Alaska’s fuel distributors explain what it costs to get gasoline to the pump, plus the other parts and pieces of a successful gas station.
Though the company is a newcomer to Anchorage drivers gassing up their cars and trucks, Vitus Energy is no stranger to retail fuel after steadily growing through a decade of wholesaling.
Looking behind the scenes of the oil and gas industry, it quickly becomes apparent that it requires a lot of moving parts to keep things running smoothly.
Crowley Fuels took delivery of its new Alaska Class 100,000-barrel, articulated tug-barge, which will be used to transport multiple clean petroleum products for the Alaska market, from Bollinger Shipyards.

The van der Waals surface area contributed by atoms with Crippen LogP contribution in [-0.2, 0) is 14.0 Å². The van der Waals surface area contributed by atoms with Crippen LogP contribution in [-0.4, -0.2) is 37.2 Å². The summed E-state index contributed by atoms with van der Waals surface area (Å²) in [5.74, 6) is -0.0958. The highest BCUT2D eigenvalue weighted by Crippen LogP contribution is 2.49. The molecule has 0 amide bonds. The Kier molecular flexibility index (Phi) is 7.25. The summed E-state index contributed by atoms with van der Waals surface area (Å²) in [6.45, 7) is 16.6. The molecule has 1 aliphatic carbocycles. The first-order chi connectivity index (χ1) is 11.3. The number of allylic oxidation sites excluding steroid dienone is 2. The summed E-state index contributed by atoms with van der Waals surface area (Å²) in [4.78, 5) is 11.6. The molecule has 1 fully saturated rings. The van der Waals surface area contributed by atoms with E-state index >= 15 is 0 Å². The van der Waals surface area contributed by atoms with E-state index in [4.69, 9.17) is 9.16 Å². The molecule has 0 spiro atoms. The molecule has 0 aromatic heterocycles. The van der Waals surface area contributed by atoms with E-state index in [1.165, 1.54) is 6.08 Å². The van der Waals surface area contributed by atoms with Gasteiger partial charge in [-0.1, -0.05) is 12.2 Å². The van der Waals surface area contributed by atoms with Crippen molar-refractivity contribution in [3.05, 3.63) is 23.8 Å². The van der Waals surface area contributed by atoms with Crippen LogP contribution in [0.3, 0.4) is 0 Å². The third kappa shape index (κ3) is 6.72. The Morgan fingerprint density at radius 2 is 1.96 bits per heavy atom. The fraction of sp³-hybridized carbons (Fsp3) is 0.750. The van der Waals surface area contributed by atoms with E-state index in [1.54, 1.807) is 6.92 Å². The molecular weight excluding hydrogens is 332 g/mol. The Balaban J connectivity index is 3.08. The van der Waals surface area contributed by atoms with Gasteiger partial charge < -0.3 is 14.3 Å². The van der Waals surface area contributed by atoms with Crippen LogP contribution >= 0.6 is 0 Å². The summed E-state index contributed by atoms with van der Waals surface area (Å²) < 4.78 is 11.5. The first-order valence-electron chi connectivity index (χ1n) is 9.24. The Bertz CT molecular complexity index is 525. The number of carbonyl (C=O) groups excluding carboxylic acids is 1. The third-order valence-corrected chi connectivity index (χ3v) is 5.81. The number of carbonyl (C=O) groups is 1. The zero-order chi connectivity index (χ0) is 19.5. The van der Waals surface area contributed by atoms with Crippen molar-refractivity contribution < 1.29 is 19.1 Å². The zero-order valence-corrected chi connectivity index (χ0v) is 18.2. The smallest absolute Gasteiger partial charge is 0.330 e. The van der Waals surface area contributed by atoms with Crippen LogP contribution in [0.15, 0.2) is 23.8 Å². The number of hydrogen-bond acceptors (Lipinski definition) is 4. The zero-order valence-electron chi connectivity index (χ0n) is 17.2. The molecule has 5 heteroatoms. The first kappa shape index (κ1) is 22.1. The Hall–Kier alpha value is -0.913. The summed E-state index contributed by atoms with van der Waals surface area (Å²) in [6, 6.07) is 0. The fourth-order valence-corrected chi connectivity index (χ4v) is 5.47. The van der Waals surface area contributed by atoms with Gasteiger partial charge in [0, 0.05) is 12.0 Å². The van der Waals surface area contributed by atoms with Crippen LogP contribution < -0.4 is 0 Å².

Undertaking the process of engineering and building a marine vessel requires input from a vast range of people with specific areas of expertise, but it all starts when a prospective owner approaches an architect or engineer with the hope of turning a dream into a tangible blueprint.
For more than 66 years, Crowley Fuels has distinguished itself as a leader in the Alaska fuel industry, providing the transportation, distribution, and sale of petroleum products to more than 280 communities across the state.
In Western Alaska, oceans are lifelines for the villages, allowing Crowley’s specially built tugs and barges and highly trained crews to transit and resupply depleted fuel after a long winter of iced-in isolation.
While many Alaskans are daydreaming of warmer days ahead, those who deliver fuel to the state’s residents remain knee-deep in winter work until temperatures rise regardless of the calendar date.